Thursday 19th July - Portosin Marina
We left Carmarinas at about 9.00 on the Thursday morning for the sail to the Ria de Muros. Sandpiper having left about 30mins earlier. Once out in the bay, sails went up and off we went in a gentle Northerly F3. The wind slowly started to build as the morning went on and just as we were reefing down, guess what, dolphins around the boat again!
This leg was to round Cape Finisterre. The area has a reputation as being a windy corner. It was a bit windy F4/5 but really a pussycat, however I wouldn’t want to be off this coast in a SW gale. Not for nothing is it called the Costa del Morte!
From Finisterre we were downwind with the Main and Poled out Genoa. A really exciting downwind run surfing down the waves at 9+ kts!
We took the inside passage down the Canal de los Meixidos into the Ria inside some nasty offshore reefs. Careful pilotage was needed but with good visibility, perfectly OK. As we turned into the Ria, we looked behind to see Sandpiper coming in behind us. Very satisfying. It turned out that they went outside the reefs but sailed the same distance as us?
The Ria offered perfect shelter so we motored to the Marina at Portosin. A laundry day was needed.
One night at the Club Marina was more than twice the price of the last club Marina at Carmarinas. This was to be a single night stop, laundry, fuel, water, a bit of fresh food then off! The town was not terribly interesting, a long walk to a decent cafe/restaurant with Cliff and Anita on Sandpiper for a final meal together. They would be moving on south before us and we were planning to visit Muros another town that gives the Ria it’s name as it sounded interesting in the guide books. This was the first restaurant that had chicken on the menu so Rowena was very happy – she could eat at last! The others all had seafood which was as usual excellent.
A last farewell
Washing done, fed and watered we set off for the voyage to Muros (5 miles!) The pilot book doesn’t mention a marina but a new one has opened in the harbour this year (same prices as Portosin). We went to the anchorage with a 5min dinghy ride to the slipway.
On entering the anchorage we saw a familiar looking yacht, and waved to each other. The following morning going ashore we saw it was Ray and Suzanne (Kay), they were berthed in Royal Clarence Marina and set off with us. We last saw them in Cowes at the start of our trip as we set off in company to the West Country. We went over for coffee and a chat about our shared experiences so far. They were remarkably similar – waiting for days in France for good weather to cross, high seas in Biscay, and finally huge satisfaction at reaching Spain. We wish them fair winds to the Med.
Muros town is very interesting, a real mix of very very old, a lot of Art Nouveau architecture and some modern. We got talking to an American girl who is here on holiday with two friends, one of whom is from Muros. She told us that the town is now an historic monument and cannot be changed. The tourist information was closed and she informed us that this is part of the austerity measures, a pity because it would have been good to have some information. Anyway, she told us to walk up the hill and round all the old streets. I also took the opportunity to ask her about goose barnacles. They are a local delicacy which we haven’t yet tried, partly because we didn’t know how to eat them and partly because of what they look like!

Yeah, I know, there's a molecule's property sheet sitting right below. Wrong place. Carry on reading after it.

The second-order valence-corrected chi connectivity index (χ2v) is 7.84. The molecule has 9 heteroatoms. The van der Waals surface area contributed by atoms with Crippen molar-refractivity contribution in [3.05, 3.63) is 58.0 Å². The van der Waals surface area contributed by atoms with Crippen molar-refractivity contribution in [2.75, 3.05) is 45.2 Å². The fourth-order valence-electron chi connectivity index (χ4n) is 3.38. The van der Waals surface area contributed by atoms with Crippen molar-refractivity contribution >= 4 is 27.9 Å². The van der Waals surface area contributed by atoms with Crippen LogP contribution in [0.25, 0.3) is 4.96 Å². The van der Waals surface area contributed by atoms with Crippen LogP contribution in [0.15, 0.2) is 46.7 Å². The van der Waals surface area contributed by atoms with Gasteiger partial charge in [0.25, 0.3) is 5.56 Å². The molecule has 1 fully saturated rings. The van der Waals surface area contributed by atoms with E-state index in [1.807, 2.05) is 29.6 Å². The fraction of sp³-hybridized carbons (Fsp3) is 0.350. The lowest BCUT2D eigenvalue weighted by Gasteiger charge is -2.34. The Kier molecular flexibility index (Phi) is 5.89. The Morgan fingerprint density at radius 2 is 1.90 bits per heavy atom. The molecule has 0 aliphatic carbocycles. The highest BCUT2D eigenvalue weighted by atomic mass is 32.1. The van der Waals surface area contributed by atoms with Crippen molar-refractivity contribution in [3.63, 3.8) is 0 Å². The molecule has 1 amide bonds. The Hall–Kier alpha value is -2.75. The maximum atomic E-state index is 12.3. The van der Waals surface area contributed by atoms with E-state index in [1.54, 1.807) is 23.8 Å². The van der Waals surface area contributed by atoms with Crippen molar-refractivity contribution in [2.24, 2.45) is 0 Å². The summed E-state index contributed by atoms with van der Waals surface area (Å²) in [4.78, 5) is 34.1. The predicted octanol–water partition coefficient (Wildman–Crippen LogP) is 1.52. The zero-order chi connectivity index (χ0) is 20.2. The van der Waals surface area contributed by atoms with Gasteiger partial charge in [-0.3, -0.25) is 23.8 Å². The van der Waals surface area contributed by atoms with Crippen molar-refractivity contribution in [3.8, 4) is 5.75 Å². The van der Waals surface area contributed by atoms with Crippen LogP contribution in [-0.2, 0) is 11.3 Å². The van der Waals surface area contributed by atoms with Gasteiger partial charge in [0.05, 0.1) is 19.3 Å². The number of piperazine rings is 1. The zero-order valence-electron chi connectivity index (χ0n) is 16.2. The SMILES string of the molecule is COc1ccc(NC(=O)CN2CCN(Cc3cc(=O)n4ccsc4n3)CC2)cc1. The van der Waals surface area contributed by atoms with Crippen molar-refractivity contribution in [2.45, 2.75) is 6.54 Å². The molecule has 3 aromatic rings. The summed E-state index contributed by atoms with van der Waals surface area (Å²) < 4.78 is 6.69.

Walking round the town was really strange. It was mostly very run down, but in between there would be a house beautifully restored with pot plants outside. Up and down countless flights of wonky stone steps, winding streets some with little stone bridges over. Sometimes it felt like a ghost town, and then round a corner would be a little plaza with cafes and tables full of locals eating and drinking. There were quite a few old chapels and even some of them were boarded up, very unusual.
When we have more internet time I will have to look up the history of Muros.
Muros old town
Thank heavens for laundromat's
We had a pleasant lunch under umbrellas at a harbourside cafe. I tried the Pimientos a Padron, another local dish (delicious) and Richard had pulpo (octopus).
Sunday 22nd July
Nobody expects the........ you’ve guessed it the Customs again, just as we are about to have coffee! Showed them the form we were given earlier, no they have to do it all again. Last form was criticised as not being completed properly by their colleagues (but in Spanish to each other!)
The anchorage was like the UN. We have yachts from Spain, Andorra, USA, France, Holland and of course the UK. Still kept the Customs guys busy!
It was very hot again today so we had a lovely lazy day on the boat watching all the activity in the bay. Being Sunday, the beaches were full and various boats were out and about, some waterskiing or pulling children behind on tubes and other inflatables.
It was a very low tide and a few people were wandering around up to their thighs in the sea poking with sticks and catching things in hand nets. Even with the binoculars we couldn’t make out what they were collecting. (Deb, see, there are opportunities for curtain twitching even on a boat!)
We had a swim, even though the water was a bit cold, with really cold patches every now and then that made you catch your breath! Afterwards we showered using the solar showers we had been warming on the deck. The water was not very hot but quite warm enough especially in this weather.
Tomorrow we are off to the Ria de Arousa. We need to go to Vilagarcia to collect a parcel. (More about that later).